In the forward, Willis writes how “the reluctant acceptance of women in architecture, historically, mirrored the larger societal acceptance of women in all areas of work life.” She explains that support from women in the field “came from an unexpected source, Frank Lloyd Wright,” whose religious beliefs supported women’s right to vote. From there, Wright opened the Taliesin Fellowship, an architecture school where 20 to 25% of its attendees were women and Wright himself would joke, “a Girl is a Fellow Here.” Willis contends that despite the opportunities opened to women in World War II, and their success in fields such as architecture and engineering, “most women are woefully underrepresented in architectural history books…. This book is a big step towards correcting the misrepresentation that celebrated women architects do not exist. In reality, there is an amazing number of them.” More here.
Euine Fay Jones was an American architect and designer. An apprentice of Frank Lloyd Wright during his professional career, Jones was the only one of Wright's disciples to have received the AIA Gold Medal, the highest honor awarded by the American Institute of Architects. Thorncrown Chapel, designed by Jones won five design awards and was named by American Institute of Architects (AIA) as the fourth–best building of the twentieth century. In this article, Bill Caldwell, the retired librarian at The Joplin Globe, gives an insight to Jones' motivations as an architect.
In 1949, serendipity struck as he met Frank Lloyd Wright at the American Institute of Architects convention in Houston. Wright introduced himself: “I’m an architect.” Jones replied, “I’m an architecture student.” It began a long association and friendship.
He completed a master’s degree at Rice University before going to the University of Oklahoma School of Architecture for two years. The program’s head, Bruce Goff, included Jones in a faculty dinner for Wright during a visit in 1953. The meeting led to an invitation for Jones to attend Taliesin West and a series of summer apprenticeships over the next six years.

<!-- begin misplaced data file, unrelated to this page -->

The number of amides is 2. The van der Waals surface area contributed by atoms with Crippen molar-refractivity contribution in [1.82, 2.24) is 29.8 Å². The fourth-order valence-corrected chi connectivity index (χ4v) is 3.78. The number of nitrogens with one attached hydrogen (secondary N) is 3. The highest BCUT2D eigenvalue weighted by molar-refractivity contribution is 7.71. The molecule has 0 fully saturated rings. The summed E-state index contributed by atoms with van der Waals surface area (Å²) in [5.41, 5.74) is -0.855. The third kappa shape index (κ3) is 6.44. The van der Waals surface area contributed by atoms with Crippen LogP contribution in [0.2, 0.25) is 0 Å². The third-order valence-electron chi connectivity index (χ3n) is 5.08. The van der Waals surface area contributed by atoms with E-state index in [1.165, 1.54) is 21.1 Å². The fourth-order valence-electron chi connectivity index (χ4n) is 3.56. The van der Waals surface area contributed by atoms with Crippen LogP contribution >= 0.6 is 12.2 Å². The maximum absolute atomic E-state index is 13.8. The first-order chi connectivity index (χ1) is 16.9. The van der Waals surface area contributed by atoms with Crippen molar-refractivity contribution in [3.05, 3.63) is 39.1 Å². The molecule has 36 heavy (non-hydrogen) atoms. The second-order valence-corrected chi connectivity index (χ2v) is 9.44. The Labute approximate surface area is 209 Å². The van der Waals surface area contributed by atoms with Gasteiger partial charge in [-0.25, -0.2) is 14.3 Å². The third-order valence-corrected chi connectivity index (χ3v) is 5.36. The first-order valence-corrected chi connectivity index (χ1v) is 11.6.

Wright encouraged Jones to accept a professorship at Arkansas, saying it was a good place for him to build.
Jones took the advice, and for the next 35 years, he taught at Fayetteville and maintained a small private practice focused on designing homes. Beginning with his own home, which attracted new commissions, his private practice continued steadily until there were more than 200 homes bearing his name.
His designs started to gain national attention in 1961 with two “Homes for Better Living” awards from the AIA. He discussed his holistic vision of architecture through interviews that gained a national audience as his homes won awards, though he remained a soft-spoken, modest man. Read the entire article here.
After a three-year pause since the last annual meeting of the Walter Burley Griffin Society of America, held in 2019 in Decatur, Illinois, the 21st Annual Meeting is scheduled for Saturday, May 7, 2022 in Elmhurst, Illinois.
The morning lectures include four speakers: Preservationist Michael Allen will talk about the National Building Arts Center (NBAC) near St. Louis at Sauget, Illinois, of which he is now the president (members will remember his talk at the Edwardsville meeting of 2017, as well as his tour of downtown St. Louis the next morning); preservationist Mary Brush will explain the complex task of restoring the exterior of Bruce Goff ’s Bachman house in Chicago, a remodeling of an existing building; Aaron Holverson of the Rockford firm of Studio GWA describes the digital recording of Solid Rock and subsequent as-built drawings created from those scans, a project funded by the Griffin Society; and Paul Kruty recounts the Griffin family’s years in Elmhurst, Walter’s maturing in this suburb, and his work in Elmhurst from 1900 to 1914 (two of his surviving buildings are on the afternoon tour). He will also outline the afternoon’s activities, which include open houses at Griffin’s Emery and Sloane houses and Wright’s Henderson house.
Find out more here.